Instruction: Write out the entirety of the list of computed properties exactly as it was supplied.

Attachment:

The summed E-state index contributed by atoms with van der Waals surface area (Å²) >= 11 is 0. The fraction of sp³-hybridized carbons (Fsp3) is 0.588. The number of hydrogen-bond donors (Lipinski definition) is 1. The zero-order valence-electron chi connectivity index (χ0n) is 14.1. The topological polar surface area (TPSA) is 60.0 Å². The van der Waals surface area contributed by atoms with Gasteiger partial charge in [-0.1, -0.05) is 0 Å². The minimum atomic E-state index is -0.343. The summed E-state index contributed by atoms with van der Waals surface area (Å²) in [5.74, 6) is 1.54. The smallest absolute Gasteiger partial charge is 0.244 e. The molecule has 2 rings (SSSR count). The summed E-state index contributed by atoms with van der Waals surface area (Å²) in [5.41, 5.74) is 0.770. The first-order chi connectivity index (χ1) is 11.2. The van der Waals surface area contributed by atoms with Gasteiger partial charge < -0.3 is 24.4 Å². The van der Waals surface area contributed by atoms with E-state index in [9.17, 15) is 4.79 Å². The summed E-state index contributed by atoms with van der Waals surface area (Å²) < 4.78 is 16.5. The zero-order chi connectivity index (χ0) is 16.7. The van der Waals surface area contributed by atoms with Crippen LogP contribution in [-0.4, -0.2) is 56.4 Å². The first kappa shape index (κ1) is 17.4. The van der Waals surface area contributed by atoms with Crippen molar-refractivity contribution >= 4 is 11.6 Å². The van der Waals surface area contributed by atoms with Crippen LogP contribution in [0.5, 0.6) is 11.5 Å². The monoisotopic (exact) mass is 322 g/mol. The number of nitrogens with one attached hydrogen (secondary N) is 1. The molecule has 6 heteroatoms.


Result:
The summed E-state index contributed by atoms with van der Waals surface area (Å²) >= 11 is 0. The fraction of sp³-hybridized carbons (Fsp3) is 0.588. The number of hydrogen-bond donors (Lipinski definition) is 1. The zero-order valence-electron chi connectivity index (χ0n) is 14.1. The topological polar surface area (TPSA) is 60.0 Å². The van der Waals surface area contributed by atoms with Gasteiger partial charge in [-0.1, -0.05) is 0 Å². The minimum atomic E-state index is -0.343. The summed E-state index contributed by atoms with van der Waals surface area (Å²) in [5.74, 6) is 1.54. The smallest absolute Gasteiger partial charge is 0.244 e. The molecule has 2 rings (SSSR count). The summed E-state index contributed by atoms with van der Waals surface area (Å²) in [5.41, 5.74) is 0.770. The first-order chi connectivity index (χ1) is 11.2. The van der Waals surface area contributed by atoms with Gasteiger partial charge < -0.3 is 24.4 Å². The van der Waals surface area contributed by atoms with E-state index in [9.17, 15) is 4.79 Å². The summed E-state index contributed by atoms with van der Waals surface area (Å²) < 4.78 is 16.5. The zero-order chi connectivity index (χ0) is 16.7. The van der Waals surface area contributed by atoms with Crippen LogP contribution in [-0.4, -0.2) is 56.4 Å². The first kappa shape index (κ1) is 17.4. The van der Waals surface area contributed by atoms with Crippen molar-refractivity contribution >= 4 is 11.6 Å². The van der Waals surface area contributed by atoms with Crippen LogP contribution in [0.5, 0.6) is 11.5 Å². The monoisotopic (exact) mass is 322 g/mol. The number of nitrogens with one attached hydrogen (secondary N) is 1. The molecule has 6 heteroatoms.